Dialogue with an Atheist I

ME: You should watch this [link to a Joseph Campbell lecture from the Mythos series]

HIM: Oh is this the video series based on Campbell’s books? Cool beans.

ME: Not based on his books – based on his life 😉

HIM: I’ve been reading his Masks of God series, but I haven’t gotten to these yet.

ME: Yeah I saw, and I find it strange that one (you) can have an aesthetic and intellectual taste for mythology and religion yet still delineate oneself an atheist

HIM: It is because of the work of people like Campbell that I can be an atheist. He points out the intellectual roots of mythology, which makes it clear that it is simply that.

ME: He points out that these deities reside, as Blake said, in the human breast, in our mind. Does that make them any less real? No, no I don’t think it does.

HIM: If they existed in reality, they would be beyond our breast and mind. So yes, it openly makes them less real. I exist outside your mind. I am both a thought that you have, a representation of a person, but I am also flesh and blood, and able to interact and accomplish.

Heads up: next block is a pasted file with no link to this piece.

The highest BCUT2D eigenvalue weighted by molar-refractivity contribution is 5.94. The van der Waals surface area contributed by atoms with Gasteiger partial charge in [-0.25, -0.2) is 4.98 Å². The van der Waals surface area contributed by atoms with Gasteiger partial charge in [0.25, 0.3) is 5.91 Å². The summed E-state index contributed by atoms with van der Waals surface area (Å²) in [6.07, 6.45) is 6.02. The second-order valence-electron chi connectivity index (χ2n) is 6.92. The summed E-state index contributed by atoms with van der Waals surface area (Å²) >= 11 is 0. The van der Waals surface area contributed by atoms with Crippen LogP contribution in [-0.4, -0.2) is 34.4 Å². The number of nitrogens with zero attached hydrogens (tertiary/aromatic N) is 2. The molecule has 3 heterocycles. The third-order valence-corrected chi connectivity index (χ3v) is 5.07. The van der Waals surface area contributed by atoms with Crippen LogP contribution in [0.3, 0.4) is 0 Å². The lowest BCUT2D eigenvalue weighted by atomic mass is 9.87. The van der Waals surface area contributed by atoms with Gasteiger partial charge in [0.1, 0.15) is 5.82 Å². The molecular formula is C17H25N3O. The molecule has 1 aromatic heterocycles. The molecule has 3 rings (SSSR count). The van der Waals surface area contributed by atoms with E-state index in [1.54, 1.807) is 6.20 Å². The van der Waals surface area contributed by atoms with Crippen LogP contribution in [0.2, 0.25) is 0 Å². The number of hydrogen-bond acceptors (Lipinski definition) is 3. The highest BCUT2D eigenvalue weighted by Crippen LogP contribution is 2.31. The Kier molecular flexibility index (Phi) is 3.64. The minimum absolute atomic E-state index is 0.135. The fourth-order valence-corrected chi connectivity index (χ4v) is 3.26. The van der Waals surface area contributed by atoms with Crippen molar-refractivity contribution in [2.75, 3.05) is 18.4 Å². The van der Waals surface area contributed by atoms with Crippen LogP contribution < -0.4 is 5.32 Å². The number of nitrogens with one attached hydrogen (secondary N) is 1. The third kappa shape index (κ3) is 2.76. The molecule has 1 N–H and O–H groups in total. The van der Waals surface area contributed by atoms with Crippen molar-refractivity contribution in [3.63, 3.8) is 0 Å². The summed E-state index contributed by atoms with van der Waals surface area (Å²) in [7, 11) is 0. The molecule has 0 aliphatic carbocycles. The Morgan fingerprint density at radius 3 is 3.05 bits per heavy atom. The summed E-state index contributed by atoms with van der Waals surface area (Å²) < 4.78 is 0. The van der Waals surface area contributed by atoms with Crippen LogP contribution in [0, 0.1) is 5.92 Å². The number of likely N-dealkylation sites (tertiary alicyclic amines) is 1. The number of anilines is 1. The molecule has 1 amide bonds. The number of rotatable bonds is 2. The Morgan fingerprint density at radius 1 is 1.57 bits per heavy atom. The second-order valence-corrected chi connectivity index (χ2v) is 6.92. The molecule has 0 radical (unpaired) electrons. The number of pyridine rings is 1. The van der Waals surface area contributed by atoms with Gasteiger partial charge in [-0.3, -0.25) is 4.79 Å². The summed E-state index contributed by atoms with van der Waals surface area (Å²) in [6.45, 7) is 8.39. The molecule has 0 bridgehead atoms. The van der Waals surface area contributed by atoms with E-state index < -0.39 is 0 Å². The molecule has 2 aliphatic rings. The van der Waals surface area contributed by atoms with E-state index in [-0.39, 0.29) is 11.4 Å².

ME: Do you exist outside of my mind? OH GOD DON’T DO THIS TO ME. (Kidding around.) But on a serious note, god exists, and god is the one archetype behind our consciousness; he is being itself

HIM: Don’t get existential about it, it doesn’t suit you.

ME: Once you get more into Campbell I hope you’ll move away from the theism/atheism polarization/dualism

HIM: I hope you get away from this odd apologetics. You are jumping through too many hoops to justify a god. You should ask yourself why the concept exists in the first place, and why you assume one should exist. I’ll put it simply, buddy: I know you want things for me, but you are not ahead of me in any area of philosophy. Don’t talk down to me on the subject. It is pretty annoying

ME: not sure why you think this is an ego thing. I just want to help.

HIM: You are not good at it then.

ME: you concern yourself with atheism a lot, and it’s not so much purely a philosophical subject as it is a psychological one (to me anyway).

HIM: I concern myself with it because it is important to me. And it is both [psychological and philosophical] to me.